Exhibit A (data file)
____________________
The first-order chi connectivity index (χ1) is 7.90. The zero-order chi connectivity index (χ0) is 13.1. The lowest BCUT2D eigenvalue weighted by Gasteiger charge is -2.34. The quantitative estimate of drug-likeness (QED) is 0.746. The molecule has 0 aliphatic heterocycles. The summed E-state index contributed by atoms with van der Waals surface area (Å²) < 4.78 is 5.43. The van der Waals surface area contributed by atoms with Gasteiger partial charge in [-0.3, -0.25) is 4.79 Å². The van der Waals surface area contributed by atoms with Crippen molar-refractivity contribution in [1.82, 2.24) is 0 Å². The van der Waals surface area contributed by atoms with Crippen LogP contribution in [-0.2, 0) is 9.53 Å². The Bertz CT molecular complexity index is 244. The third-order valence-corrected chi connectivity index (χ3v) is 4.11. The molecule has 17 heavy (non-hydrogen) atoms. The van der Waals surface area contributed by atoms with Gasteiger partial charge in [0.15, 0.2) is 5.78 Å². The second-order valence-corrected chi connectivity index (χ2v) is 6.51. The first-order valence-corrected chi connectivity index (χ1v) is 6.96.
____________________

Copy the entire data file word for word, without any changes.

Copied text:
The first-order chi connectivity index (χ1) is 7.90. The zero-order chi connectivity index (χ0) is 13.1. The lowest BCUT2D eigenvalue weighted by Gasteiger charge is -2.34. The quantitative estimate of drug-likeness (QED) is 0.746. The molecule has 0 aliphatic heterocycles. The summed E-state index contributed by atoms with van der Waals surface area (Å²) < 4.78 is 5.43. The van der Waals surface area contributed by atoms with Gasteiger partial charge in [-0.3, -0.25) is 4.79 Å². The van der Waals surface area contributed by atoms with Crippen molar-refractivity contribution in [1.82, 2.24) is 0 Å². The van der Waals surface area contributed by atoms with Crippen LogP contribution in [-0.2, 0) is 9.53 Å². The Bertz CT molecular complexity index is 244. The third-order valence-corrected chi connectivity index (χ3v) is 4.11. The molecule has 17 heavy (non-hydrogen) atoms. The van der Waals surface area contributed by atoms with Gasteiger partial charge in [0.15, 0.2) is 5.78 Å². The second-order valence-corrected chi connectivity index (χ2v) is 6.51. The first-order valence-corrected chi connectivity index (χ1v) is 6.96.